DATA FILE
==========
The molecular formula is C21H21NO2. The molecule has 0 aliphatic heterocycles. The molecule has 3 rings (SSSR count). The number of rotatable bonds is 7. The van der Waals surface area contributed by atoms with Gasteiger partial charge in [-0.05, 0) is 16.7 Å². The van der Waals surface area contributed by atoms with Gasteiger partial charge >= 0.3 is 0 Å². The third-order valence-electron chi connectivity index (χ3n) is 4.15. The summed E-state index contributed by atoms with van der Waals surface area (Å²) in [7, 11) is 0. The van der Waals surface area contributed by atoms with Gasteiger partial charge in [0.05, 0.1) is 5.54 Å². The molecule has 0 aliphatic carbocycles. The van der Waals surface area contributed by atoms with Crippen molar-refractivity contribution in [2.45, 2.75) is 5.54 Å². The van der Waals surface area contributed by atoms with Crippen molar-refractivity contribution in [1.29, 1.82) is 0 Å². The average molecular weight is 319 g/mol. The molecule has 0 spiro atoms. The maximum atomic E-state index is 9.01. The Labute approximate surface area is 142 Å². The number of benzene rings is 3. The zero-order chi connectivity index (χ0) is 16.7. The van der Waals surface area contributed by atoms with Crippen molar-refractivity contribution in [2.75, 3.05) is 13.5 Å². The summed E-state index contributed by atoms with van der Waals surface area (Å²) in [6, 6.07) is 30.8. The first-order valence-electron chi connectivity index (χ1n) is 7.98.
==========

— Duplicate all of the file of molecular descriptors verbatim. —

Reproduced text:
The molecular formula is C21H21NO2. The molecule has 0 aliphatic heterocycles. The molecule has 3 rings (SSSR count). The number of rotatable bonds is 7. The van der Waals surface area contributed by atoms with Gasteiger partial charge in [-0.05, 0) is 16.7 Å². The van der Waals surface area contributed by atoms with Gasteiger partial charge >= 0.3 is 0 Å². The third-order valence-electron chi connectivity index (χ3n) is 4.15. The summed E-state index contributed by atoms with van der Waals surface area (Å²) in [7, 11) is 0. The van der Waals surface area contributed by atoms with Gasteiger partial charge in [0.05, 0.1) is 5.54 Å². The molecule has 0 aliphatic carbocycles. The van der Waals surface area contributed by atoms with Crippen molar-refractivity contribution in [2.45, 2.75) is 5.54 Å². The van der Waals surface area contributed by atoms with Crippen molar-refractivity contribution in [1.29, 1.82) is 0 Å². The average molecular weight is 319 g/mol. The molecule has 0 spiro atoms. The maximum atomic E-state index is 9.01. The Labute approximate surface area is 142 Å². The number of benzene rings is 3. The zero-order chi connectivity index (χ0) is 16.7. The van der Waals surface area contributed by atoms with Crippen molar-refractivity contribution in [2.75, 3.05) is 13.5 Å². The summed E-state index contributed by atoms with van der Waals surface area (Å²) in [6, 6.07) is 30.8. The first-order valence-electron chi connectivity index (χ1n) is 7.98.